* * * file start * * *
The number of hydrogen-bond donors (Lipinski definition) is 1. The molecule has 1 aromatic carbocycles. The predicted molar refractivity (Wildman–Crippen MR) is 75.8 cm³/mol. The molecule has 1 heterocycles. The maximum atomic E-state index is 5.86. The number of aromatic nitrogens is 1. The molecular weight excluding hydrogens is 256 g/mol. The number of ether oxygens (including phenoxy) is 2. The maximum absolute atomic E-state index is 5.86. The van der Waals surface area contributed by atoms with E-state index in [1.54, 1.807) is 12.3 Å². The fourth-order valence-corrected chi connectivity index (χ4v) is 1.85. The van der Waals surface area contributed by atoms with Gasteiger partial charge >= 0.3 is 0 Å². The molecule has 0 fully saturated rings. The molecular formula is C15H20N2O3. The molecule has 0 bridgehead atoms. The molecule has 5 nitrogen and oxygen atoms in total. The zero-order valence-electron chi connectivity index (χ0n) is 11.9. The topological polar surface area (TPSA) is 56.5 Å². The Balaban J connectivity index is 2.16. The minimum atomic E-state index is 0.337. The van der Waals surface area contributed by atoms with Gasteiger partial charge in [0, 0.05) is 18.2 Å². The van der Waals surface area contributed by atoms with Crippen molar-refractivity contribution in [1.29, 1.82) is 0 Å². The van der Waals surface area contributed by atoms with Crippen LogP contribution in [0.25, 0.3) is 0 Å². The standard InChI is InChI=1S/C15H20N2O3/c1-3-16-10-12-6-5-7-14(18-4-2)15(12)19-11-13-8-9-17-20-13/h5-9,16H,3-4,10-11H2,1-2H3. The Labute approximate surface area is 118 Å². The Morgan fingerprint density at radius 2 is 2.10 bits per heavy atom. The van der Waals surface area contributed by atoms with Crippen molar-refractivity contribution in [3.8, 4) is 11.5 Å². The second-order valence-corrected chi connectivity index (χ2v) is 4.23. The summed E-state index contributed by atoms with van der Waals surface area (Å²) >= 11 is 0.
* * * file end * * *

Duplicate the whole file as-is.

The number of hydrogen-bond donors (Lipinski definition) is 1. The molecule has 1 aromatic carbocycles. The predicted molar refractivity (Wildman–Crippen MR) is 75.8 cm³/mol. The molecule has 1 heterocycles. The maximum atomic E-state index is 5.86. The number of aromatic nitrogens is 1. The molecular weight excluding hydrogens is 256 g/mol. The number of ether oxygens (including phenoxy) is 2. The maximum absolute atomic E-state index is 5.86. The van der Waals surface area contributed by atoms with E-state index in [1.54, 1.807) is 12.3 Å². The fourth-order valence-corrected chi connectivity index (χ4v) is 1.85. The van der Waals surface area contributed by atoms with Gasteiger partial charge >= 0.3 is 0 Å². The molecule has 0 fully saturated rings. The molecular formula is C15H20N2O3. The molecule has 0 bridgehead atoms. The molecule has 5 nitrogen and oxygen atoms in total. The zero-order valence-electron chi connectivity index (χ0n) is 11.9. The topological polar surface area (TPSA) is 56.5 Å². The Balaban J connectivity index is 2.16. The minimum atomic E-state index is 0.337. The van der Waals surface area contributed by atoms with Gasteiger partial charge in [0, 0.05) is 18.2 Å². The van der Waals surface area contributed by atoms with Crippen molar-refractivity contribution in [1.29, 1.82) is 0 Å². The van der Waals surface area contributed by atoms with Crippen LogP contribution in [0.25, 0.3) is 0 Å². The standard InChI is InChI=1S/C15H20N2O3/c1-3-16-10-12-6-5-7-14(18-4-2)15(12)19-11-13-8-9-17-20-13/h5-9,16H,3-4,10-11H2,1-2H3. The Labute approximate surface area is 118 Å². The Morgan fingerprint density at radius 2 is 2.10 bits per heavy atom. The van der Waals surface area contributed by atoms with Crippen molar-refractivity contribution in [3.8, 4) is 11.5 Å². The second-order valence-corrected chi connectivity index (χ2v) is 4.23. The summed E-state index contributed by atoms with van der Waals surface area (Å²) >= 11 is 0.